An instinctive process
Better yet, they don't need to be trained to do so which means this process is instinctive. The novel research used functional magnetic resonance imaging (fMRI) to scan dogs' brains.
The dogs were made to view a different number of dots as they flashed on a screen. The total area of the dots stayed the same in order to ensure it was the number of the dots, not the size that the dogs were reacting to.
The scans revealed that the dogs' parietotemporal cortex responded to the number of the dots. This is the same brain region that responds to numbers in humans.
"Our work not only shows that dogs use a similar part of their brain to process numbers of objects as humans do -- it shows that they don't need to be trained to do it," said Gregory Berns, Emory professor of psychology and senior author of the study.
"Understanding neural mechanisms -- both in humans and across species -- gives us insights into both how our brains evolved over time and how they function now," said co-author Stella Lourenco, an associate professor of psychology at Emory.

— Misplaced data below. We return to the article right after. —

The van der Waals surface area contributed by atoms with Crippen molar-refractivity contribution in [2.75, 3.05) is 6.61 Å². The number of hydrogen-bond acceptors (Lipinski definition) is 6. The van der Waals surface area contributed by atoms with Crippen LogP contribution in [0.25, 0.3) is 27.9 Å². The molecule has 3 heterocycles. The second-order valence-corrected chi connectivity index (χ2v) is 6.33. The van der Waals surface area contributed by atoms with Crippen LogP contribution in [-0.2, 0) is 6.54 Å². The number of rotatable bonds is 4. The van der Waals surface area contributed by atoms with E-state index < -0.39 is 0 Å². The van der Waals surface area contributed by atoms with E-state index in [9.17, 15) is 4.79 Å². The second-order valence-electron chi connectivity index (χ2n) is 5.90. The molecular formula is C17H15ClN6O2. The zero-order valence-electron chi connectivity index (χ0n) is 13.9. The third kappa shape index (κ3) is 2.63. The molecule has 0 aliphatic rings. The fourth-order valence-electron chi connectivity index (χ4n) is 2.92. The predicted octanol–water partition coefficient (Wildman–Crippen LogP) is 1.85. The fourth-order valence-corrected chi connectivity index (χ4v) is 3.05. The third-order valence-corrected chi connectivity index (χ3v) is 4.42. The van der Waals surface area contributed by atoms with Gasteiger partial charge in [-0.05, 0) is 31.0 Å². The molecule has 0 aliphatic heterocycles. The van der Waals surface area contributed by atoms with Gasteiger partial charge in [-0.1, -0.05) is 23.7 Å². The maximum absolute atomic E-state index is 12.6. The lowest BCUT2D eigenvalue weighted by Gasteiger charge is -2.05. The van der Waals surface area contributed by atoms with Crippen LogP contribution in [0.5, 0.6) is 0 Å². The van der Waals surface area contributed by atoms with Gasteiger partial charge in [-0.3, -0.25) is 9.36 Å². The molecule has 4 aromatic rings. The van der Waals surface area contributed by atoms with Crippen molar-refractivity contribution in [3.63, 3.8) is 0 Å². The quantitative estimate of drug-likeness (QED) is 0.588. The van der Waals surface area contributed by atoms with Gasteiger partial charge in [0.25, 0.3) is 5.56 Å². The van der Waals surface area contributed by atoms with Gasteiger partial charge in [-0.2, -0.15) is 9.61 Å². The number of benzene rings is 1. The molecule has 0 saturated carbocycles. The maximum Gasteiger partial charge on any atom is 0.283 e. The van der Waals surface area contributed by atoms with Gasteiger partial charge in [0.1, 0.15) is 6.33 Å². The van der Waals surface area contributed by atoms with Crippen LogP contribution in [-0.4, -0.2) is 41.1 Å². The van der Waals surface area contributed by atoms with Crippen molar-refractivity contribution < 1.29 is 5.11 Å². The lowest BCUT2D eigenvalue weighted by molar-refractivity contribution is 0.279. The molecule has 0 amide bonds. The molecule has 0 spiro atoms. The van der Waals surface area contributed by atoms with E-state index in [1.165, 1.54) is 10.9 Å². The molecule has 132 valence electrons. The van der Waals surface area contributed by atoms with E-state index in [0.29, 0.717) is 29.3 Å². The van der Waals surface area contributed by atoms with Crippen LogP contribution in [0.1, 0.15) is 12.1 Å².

No advanced training
Eleven dogs were involved in the study none of which received advance training in numerosity. Out of the 11 dogs, eight showed greater activation in the parietotemporal cortex during the experiment.
"We went right to the source, observing the dogs' brains, to get a direct understanding of what their neurons were doing when the dogs viewed varying quantities of dots," said Lauren Aulet, a PhD candidate in Lourenco's lab and first author of the study.
"That allowed us to bypass the weaknesses of previous behavioral studies of dogs and some other species."
The study is published in Biology Letters.